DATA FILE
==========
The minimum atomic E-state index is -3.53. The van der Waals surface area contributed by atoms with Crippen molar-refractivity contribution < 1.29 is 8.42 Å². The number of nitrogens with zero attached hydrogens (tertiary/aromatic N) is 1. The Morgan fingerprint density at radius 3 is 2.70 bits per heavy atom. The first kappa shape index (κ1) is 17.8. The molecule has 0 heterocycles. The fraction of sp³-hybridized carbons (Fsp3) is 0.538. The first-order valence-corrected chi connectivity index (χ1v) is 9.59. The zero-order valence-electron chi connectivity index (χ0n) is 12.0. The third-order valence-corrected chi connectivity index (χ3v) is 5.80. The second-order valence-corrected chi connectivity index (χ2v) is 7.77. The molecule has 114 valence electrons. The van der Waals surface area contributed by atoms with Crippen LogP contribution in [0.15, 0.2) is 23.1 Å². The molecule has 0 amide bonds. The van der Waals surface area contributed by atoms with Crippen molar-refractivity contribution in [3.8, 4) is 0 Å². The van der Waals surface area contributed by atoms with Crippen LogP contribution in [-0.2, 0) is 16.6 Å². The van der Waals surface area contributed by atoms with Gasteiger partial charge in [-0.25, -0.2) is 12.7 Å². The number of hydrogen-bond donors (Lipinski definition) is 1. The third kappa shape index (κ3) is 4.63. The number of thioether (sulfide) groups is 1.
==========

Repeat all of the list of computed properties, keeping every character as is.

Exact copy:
The minimum atomic E-state index is -3.53. The van der Waals surface area contributed by atoms with Crippen molar-refractivity contribution < 1.29 is 8.42 Å². The number of nitrogens with zero attached hydrogens (tertiary/aromatic N) is 1. The Morgan fingerprint density at radius 3 is 2.70 bits per heavy atom. The first kappa shape index (κ1) is 17.8. The molecule has 0 heterocycles. The fraction of sp³-hybridized carbons (Fsp3) is 0.538. The first-order valence-corrected chi connectivity index (χ1v) is 9.59. The zero-order valence-electron chi connectivity index (χ0n) is 12.0. The third-order valence-corrected chi connectivity index (χ3v) is 5.80. The second-order valence-corrected chi connectivity index (χ2v) is 7.77. The molecule has 114 valence electrons. The van der Waals surface area contributed by atoms with Crippen LogP contribution in [0.15, 0.2) is 23.1 Å². The molecule has 0 amide bonds. The van der Waals surface area contributed by atoms with Crippen molar-refractivity contribution in [3.8, 4) is 0 Å². The van der Waals surface area contributed by atoms with Crippen LogP contribution in [-0.2, 0) is 16.6 Å². The van der Waals surface area contributed by atoms with Gasteiger partial charge in [-0.25, -0.2) is 12.7 Å². The number of hydrogen-bond donors (Lipinski definition) is 1. The third kappa shape index (κ3) is 4.63. The number of thioether (sulfide) groups is 1.